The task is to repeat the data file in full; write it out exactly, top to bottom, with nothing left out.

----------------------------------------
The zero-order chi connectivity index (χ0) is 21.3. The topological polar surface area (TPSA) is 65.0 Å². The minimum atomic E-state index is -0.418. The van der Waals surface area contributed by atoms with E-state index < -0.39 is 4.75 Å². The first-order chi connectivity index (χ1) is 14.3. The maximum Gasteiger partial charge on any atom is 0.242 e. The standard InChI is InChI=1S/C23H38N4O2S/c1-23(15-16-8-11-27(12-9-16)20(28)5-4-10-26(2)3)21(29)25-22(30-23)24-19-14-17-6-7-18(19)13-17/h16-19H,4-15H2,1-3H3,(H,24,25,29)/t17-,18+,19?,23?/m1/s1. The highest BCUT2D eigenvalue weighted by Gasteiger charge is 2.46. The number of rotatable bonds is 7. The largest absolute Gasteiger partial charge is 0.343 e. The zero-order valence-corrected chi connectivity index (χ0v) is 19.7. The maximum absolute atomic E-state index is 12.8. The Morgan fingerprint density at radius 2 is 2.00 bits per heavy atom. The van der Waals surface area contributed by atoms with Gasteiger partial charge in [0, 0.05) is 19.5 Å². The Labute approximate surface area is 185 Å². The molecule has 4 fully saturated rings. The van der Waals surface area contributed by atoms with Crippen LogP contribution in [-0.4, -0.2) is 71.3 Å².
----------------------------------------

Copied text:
The zero-order chi connectivity index (χ0) is 21.3. The topological polar surface area (TPSA) is 65.0 Å². The minimum atomic E-state index is -0.418. The van der Waals surface area contributed by atoms with E-state index < -0.39 is 4.75 Å². The first-order chi connectivity index (χ1) is 14.3. The maximum Gasteiger partial charge on any atom is 0.242 e. The standard InChI is InChI=1S/C23H38N4O2S/c1-23(15-16-8-11-27(12-9-16)20(28)5-4-10-26(2)3)21(29)25-22(30-23)24-19-14-17-6-7-18(19)13-17/h16-19H,4-15H2,1-3H3,(H,24,25,29)/t17-,18+,19?,23?/m1/s1. The highest BCUT2D eigenvalue weighted by Gasteiger charge is 2.46. The number of rotatable bonds is 7. The largest absolute Gasteiger partial charge is 0.343 e. The zero-order valence-corrected chi connectivity index (χ0v) is 19.7. The maximum absolute atomic E-state index is 12.8. The Morgan fingerprint density at radius 2 is 2.00 bits per heavy atom. The van der Waals surface area contributed by atoms with Gasteiger partial charge in [0, 0.05) is 19.5 Å². The Labute approximate surface area is 185 Å². The molecule has 4 fully saturated rings. The van der Waals surface area contributed by atoms with Crippen LogP contribution in [-0.4, -0.2) is 71.3 Å².